I received this email (below) on Sunday from Michael Melancon, a friend who is in his second year of the Upaya Buddhist Chaplaincy Program. He is on his way to take part in the Bearing Witness Retreat at Auschwitz with Roshi Bernie Glassman and others from the Zen Peacemaker Community. Thank you, Michael, for your deep intention to practice with suffering.
It is Saturday morning June 5 as I write this. I’m on a train from Warsaw to Krakow, Poland… Starting this Monday we will sit a Retreat of Remembrance at Auschwitz… In total we will be about 150 people from all over the world on retreat together.
I’m not Jewish myself, but I was “adopted” by a dear Jewish family about 20 years ago. My adopted Jewish mom Hedy stood in for my own mother when Glenn and I were married. She offered a Hebrew prayer of blessing over our rings; everyone was dry-eyed until that moment in the ceremony. Hedy’s daughter Eve stood up for me as my Best Person. These people are my family.
Hedy’s family of origin — her mother, father, sister and grandparents — were all killed at Auscwhitz.
In my Rakusu case here at my side are photos of Hedy’s family members the way they were when she last saw them. Her parents hid Hedy away in a convent in Belgium, just before the Gestapo took most of the rest of the family to the death camps. Later this week in a ceremony of remembrance we will honor those family members I’ve met only through Hedy’s cherished memories.
My choice to travel by train in Poland is intentional. It is part of my pilgrimage here. I am mindfully aware that this rail track from Warsaw to Krakow, on which i now ride in comfort and in a bright and sun-filled rail car, is like the very route so many traveled to their deaths a mere generation ago. I hold them all in my heart: the victims as well as those who risked their lives to defy and stop the madness. I also hold the perpetrators, and the innocent and not-so-innocent bystanders. I know I am not so separate from either the willing or the unwilling participants. A single cloud hovers in this clear blue sky, as I consciously untangle their entwined karma, while weaving it more deliberately together with my own . . . and with yours.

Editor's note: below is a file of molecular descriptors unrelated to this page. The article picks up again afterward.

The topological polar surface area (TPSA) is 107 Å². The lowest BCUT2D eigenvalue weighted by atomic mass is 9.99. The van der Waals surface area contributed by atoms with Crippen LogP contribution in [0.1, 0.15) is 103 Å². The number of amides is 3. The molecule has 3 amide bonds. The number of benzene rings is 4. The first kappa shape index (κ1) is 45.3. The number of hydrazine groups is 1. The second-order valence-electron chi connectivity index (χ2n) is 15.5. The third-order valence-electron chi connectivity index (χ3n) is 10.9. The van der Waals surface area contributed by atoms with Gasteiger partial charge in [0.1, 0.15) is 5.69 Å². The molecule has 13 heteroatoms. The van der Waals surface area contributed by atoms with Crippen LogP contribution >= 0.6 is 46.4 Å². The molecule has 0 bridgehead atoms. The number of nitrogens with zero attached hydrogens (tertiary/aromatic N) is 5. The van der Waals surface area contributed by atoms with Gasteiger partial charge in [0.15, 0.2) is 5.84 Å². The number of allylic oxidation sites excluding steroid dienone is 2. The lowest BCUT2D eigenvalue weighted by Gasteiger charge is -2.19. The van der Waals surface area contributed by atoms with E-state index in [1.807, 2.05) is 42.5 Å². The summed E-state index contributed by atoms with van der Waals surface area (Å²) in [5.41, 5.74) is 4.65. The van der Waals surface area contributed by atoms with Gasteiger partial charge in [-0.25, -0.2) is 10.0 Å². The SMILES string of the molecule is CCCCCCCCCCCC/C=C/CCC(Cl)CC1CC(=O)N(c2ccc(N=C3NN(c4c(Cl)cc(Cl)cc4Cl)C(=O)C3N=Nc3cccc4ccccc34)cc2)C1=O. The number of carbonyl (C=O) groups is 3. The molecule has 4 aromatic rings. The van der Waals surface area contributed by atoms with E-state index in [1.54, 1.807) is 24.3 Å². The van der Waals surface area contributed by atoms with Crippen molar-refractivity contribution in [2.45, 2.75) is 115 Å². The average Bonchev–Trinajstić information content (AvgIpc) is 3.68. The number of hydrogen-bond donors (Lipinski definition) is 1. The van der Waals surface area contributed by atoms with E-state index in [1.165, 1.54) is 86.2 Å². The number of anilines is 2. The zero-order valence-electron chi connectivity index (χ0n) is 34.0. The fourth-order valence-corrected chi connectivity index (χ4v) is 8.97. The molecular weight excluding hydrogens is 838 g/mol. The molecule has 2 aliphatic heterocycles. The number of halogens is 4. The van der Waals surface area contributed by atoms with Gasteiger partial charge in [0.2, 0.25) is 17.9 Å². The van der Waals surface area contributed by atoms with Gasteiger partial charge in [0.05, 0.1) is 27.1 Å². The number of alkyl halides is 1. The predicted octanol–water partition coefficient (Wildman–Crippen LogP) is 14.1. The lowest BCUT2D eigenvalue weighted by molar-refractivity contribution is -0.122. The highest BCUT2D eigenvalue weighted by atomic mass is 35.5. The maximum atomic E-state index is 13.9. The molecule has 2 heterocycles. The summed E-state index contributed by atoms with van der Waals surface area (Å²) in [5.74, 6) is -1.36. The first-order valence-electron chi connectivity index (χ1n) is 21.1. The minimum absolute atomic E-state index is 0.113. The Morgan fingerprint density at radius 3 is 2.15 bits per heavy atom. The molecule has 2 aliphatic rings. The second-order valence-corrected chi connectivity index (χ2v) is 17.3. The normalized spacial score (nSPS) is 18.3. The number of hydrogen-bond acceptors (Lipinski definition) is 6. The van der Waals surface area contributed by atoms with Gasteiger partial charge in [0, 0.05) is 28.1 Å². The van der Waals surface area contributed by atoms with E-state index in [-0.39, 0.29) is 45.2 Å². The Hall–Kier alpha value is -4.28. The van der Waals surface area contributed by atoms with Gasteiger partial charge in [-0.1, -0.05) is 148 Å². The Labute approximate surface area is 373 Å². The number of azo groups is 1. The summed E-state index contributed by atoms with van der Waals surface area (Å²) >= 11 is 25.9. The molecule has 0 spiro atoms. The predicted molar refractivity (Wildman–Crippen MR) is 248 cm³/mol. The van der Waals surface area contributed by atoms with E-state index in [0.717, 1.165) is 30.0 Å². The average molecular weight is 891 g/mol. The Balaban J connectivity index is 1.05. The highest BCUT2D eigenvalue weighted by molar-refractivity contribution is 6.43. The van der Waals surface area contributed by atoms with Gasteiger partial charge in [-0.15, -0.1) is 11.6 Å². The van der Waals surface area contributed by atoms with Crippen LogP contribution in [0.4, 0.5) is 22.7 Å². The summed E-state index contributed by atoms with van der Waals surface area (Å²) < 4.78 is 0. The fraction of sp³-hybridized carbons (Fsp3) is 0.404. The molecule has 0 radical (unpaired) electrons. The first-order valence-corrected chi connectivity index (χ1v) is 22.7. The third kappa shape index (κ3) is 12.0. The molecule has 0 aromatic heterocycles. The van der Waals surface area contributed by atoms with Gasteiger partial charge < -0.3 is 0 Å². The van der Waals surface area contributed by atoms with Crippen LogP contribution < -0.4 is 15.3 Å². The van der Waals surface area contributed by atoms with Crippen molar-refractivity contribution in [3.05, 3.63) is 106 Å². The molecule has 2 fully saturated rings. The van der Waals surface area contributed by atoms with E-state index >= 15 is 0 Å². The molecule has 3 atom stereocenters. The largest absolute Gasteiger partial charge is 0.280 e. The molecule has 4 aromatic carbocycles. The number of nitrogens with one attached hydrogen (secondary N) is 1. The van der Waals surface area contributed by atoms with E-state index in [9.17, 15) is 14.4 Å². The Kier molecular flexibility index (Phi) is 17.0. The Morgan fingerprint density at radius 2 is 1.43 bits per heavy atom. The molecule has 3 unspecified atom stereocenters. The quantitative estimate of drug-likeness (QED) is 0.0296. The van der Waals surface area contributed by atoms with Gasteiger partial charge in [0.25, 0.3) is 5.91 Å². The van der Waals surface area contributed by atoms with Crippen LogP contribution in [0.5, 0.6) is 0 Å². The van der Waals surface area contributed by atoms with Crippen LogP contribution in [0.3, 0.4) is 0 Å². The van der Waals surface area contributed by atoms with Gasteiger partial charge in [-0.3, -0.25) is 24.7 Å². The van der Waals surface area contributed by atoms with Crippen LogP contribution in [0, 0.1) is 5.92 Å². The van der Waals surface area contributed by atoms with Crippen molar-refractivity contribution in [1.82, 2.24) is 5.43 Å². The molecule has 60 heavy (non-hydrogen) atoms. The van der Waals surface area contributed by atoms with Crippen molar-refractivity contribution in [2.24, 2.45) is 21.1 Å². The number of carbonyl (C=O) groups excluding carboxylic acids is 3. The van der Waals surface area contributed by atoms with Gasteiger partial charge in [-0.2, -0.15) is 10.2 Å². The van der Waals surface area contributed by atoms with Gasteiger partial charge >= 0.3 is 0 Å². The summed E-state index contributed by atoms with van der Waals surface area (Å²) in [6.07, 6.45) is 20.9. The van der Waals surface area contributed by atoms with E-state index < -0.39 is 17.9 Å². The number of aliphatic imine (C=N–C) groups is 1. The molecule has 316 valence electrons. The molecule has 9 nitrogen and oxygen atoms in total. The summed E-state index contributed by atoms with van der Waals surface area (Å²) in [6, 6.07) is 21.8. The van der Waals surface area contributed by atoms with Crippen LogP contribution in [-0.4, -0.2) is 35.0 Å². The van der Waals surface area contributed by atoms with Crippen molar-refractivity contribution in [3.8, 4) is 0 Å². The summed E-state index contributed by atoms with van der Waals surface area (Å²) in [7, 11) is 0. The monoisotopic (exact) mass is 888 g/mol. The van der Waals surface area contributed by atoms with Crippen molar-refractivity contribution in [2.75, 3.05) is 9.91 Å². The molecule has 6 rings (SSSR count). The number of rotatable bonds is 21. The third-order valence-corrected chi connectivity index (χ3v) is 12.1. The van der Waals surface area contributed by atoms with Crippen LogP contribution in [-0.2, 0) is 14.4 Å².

Here, you are not far from me.
The many beings are numberless, I vow to free them.
Greed, hatred and ignorance rise endlessly, I vow to abandon them.
Dharma gates are countless, I vow to perceive them.
The awakened way is unsurpassable, I vow to embody it . . . fully.
Love in cubits . . .
How long will the journey take?
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none: this pilgrimage, unless it is done often, took place, I thought, some years ago. here us a piece i wrote.
An Unexpected Journey
I park legally, hurry downtown to the Village,
Walk to Chelsea, return to the Upper West Side.
It is a Saturday of side trips, busy and comforting.
At the Jefferson Market Community Garden,
I photograph reeds. At the Chelsea Market,
Buy raw olives and red wine vinegar
Meant for curing them myself. After talking to Greeks,
And Turks across three boroughs, I hope i have a recipe
To ripen them properly: all recommend patience.
My backpack now contains two pounds of olives,
Four hard cover books, A Single Subject Notebook,
A 50 mm lens, an accent pen, and a polarizing filter.
My camera is under my jacket, its black 105 mm lens
Sticks immodestly out below my jacket.
The books are going back to the library.
Leaving the library, I remember I promised myself
I would read Master Dogen, who is not to be found.
The pertinent shelf has DT Suzuki and Bernie Glassman,
Glassman, a zen buddhist abbot who has a bakery in Yonkers,
Bearing Witness, Glassman’s book, is a pilgrimage
To Auschwitz-Birkenau. A pilgrimage for peace and healing.
Sufi mystics say we must ‘die before death,’
But death isn’t mysterious in a concentration camp.
A survivor says: “I saw that life is gornischt, Life is a feather.”
Gornischt isYiddish for worthless. Reading Glassman,
I travel there, to Auschwitz-Birkenau, by feather,
Unexpectedly, on a chilly Saturday in October of the year.
Years after that war ended.
Rumi has insisted you don’t have to go to the kaaba to see the kaaba. I did look for Glassman’s bakery in Yonkers, but couldn’t find it! And I do believe you do have to go to the bakery to see it.
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